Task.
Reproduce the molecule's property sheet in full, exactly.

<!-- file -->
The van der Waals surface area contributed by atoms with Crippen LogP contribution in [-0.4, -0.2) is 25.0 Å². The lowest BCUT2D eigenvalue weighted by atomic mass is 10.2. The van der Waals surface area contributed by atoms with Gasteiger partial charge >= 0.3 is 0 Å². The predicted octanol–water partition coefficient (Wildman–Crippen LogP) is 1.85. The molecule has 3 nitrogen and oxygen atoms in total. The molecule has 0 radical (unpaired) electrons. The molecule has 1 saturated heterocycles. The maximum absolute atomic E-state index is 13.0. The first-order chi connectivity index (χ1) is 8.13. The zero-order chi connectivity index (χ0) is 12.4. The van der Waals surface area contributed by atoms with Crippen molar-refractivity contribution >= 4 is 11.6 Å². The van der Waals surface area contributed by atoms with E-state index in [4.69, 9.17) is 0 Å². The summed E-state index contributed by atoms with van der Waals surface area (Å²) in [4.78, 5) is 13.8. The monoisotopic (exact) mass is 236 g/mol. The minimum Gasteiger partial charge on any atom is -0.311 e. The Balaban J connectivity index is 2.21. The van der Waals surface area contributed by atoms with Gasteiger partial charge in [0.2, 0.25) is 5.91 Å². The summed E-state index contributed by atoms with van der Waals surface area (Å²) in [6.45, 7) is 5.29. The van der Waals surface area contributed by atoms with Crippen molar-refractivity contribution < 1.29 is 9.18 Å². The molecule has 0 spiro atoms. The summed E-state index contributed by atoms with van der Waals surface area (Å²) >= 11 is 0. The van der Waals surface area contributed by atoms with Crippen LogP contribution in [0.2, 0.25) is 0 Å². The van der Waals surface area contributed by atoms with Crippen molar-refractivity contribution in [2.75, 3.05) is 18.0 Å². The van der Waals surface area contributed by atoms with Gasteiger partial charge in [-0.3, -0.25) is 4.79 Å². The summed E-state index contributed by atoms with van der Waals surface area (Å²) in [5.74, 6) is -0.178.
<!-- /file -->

The van der Waals surface area contributed by atoms with Crippen LogP contribution in [-0.4, -0.2) is 25.0 Å². The lowest BCUT2D eigenvalue weighted by atomic mass is 10.2. The van der Waals surface area contributed by atoms with Gasteiger partial charge >= 0.3 is 0 Å². The predicted octanol–water partition coefficient (Wildman–Crippen LogP) is 1.85. The molecule has 3 nitrogen and oxygen atoms in total. The molecule has 0 radical (unpaired) electrons. The molecule has 1 saturated heterocycles. The maximum absolute atomic E-state index is 13.0. The first-order chi connectivity index (χ1) is 8.13. The zero-order chi connectivity index (χ0) is 12.4. The van der Waals surface area contributed by atoms with Crippen molar-refractivity contribution >= 4 is 11.6 Å². The van der Waals surface area contributed by atoms with E-state index in [4.69, 9.17) is 0 Å². The summed E-state index contributed by atoms with van der Waals surface area (Å²) in [4.78, 5) is 13.8. The monoisotopic (exact) mass is 236 g/mol. The minimum Gasteiger partial charge on any atom is -0.311 e. The Balaban J connectivity index is 2.21. The van der Waals surface area contributed by atoms with Gasteiger partial charge in [0.2, 0.25) is 5.91 Å². The summed E-state index contributed by atoms with van der Waals surface area (Å²) in [6.45, 7) is 5.29. The van der Waals surface area contributed by atoms with Crippen molar-refractivity contribution < 1.29 is 9.18 Å². The molecule has 0 spiro atoms. The summed E-state index contributed by atoms with van der Waals surface area (Å²) >= 11 is 0. The van der Waals surface area contributed by atoms with Crippen LogP contribution in [0.2, 0.25) is 0 Å². The van der Waals surface area contributed by atoms with Crippen molar-refractivity contribution in [2.75, 3.05) is 18.0 Å². The van der Waals surface area contributed by atoms with Gasteiger partial charge in [-0.3, -0.25) is 4.79 Å². The summed E-state index contributed by atoms with van der Waals surface area (Å²) in [5.74, 6) is -0.178.